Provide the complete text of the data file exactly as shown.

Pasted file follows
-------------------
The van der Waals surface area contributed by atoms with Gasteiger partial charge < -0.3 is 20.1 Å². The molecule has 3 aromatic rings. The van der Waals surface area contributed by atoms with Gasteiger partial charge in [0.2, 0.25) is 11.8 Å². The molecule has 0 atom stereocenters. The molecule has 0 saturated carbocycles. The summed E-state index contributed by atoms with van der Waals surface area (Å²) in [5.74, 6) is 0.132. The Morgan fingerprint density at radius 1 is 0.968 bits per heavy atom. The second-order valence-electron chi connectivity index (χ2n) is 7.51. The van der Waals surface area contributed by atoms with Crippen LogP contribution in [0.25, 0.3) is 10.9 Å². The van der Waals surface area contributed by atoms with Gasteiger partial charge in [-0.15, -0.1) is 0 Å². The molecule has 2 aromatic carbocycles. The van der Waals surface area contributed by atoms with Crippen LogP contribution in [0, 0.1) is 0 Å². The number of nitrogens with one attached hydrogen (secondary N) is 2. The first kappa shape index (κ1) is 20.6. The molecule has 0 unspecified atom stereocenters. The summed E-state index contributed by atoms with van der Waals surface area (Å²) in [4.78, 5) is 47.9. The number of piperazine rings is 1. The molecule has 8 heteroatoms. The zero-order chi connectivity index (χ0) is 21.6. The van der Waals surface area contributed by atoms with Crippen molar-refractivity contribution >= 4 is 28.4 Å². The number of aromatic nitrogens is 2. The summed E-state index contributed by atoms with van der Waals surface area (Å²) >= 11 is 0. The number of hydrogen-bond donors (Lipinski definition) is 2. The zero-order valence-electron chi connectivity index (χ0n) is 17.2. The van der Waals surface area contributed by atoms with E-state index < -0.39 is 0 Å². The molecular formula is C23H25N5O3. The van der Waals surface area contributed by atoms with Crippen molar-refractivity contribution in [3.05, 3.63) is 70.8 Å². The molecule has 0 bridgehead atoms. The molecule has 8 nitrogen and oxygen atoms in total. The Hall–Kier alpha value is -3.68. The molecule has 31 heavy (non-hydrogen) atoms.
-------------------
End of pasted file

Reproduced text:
The van der Waals surface area contributed by atoms with Gasteiger partial charge < -0.3 is 20.1 Å². The molecule has 3 aromatic rings. The van der Waals surface area contributed by atoms with Gasteiger partial charge in [0.2, 0.25) is 11.8 Å². The molecule has 0 atom stereocenters. The molecule has 0 saturated carbocycles. The summed E-state index contributed by atoms with van der Waals surface area (Å²) in [5.74, 6) is 0.132. The Morgan fingerprint density at radius 1 is 0.968 bits per heavy atom. The second-order valence-electron chi connectivity index (χ2n) is 7.51. The van der Waals surface area contributed by atoms with Crippen LogP contribution in [0.25, 0.3) is 10.9 Å². The van der Waals surface area contributed by atoms with Gasteiger partial charge in [-0.15, -0.1) is 0 Å². The molecule has 2 aromatic carbocycles. The van der Waals surface area contributed by atoms with Crippen LogP contribution in [0, 0.1) is 0 Å². The number of nitrogens with one attached hydrogen (secondary N) is 2. The first kappa shape index (κ1) is 20.6. The molecule has 0 unspecified atom stereocenters. The summed E-state index contributed by atoms with van der Waals surface area (Å²) in [4.78, 5) is 47.9. The number of piperazine rings is 1. The molecule has 8 heteroatoms. The zero-order chi connectivity index (χ0) is 21.6. The van der Waals surface area contributed by atoms with Crippen molar-refractivity contribution >= 4 is 28.4 Å². The number of aromatic nitrogens is 2. The summed E-state index contributed by atoms with van der Waals surface area (Å²) >= 11 is 0. The number of hydrogen-bond donors (Lipinski definition) is 2. The zero-order valence-electron chi connectivity index (χ0n) is 17.2. The van der Waals surface area contributed by atoms with E-state index < -0.39 is 0 Å². The molecular formula is C23H25N5O3. The van der Waals surface area contributed by atoms with Crippen molar-refractivity contribution in [3.05, 3.63) is 70.8 Å². The molecule has 0 bridgehead atoms. The molecule has 8 nitrogen and oxygen atoms in total. The Hall–Kier alpha value is -3.68. The molecule has 31 heavy (non-hydrogen) atoms.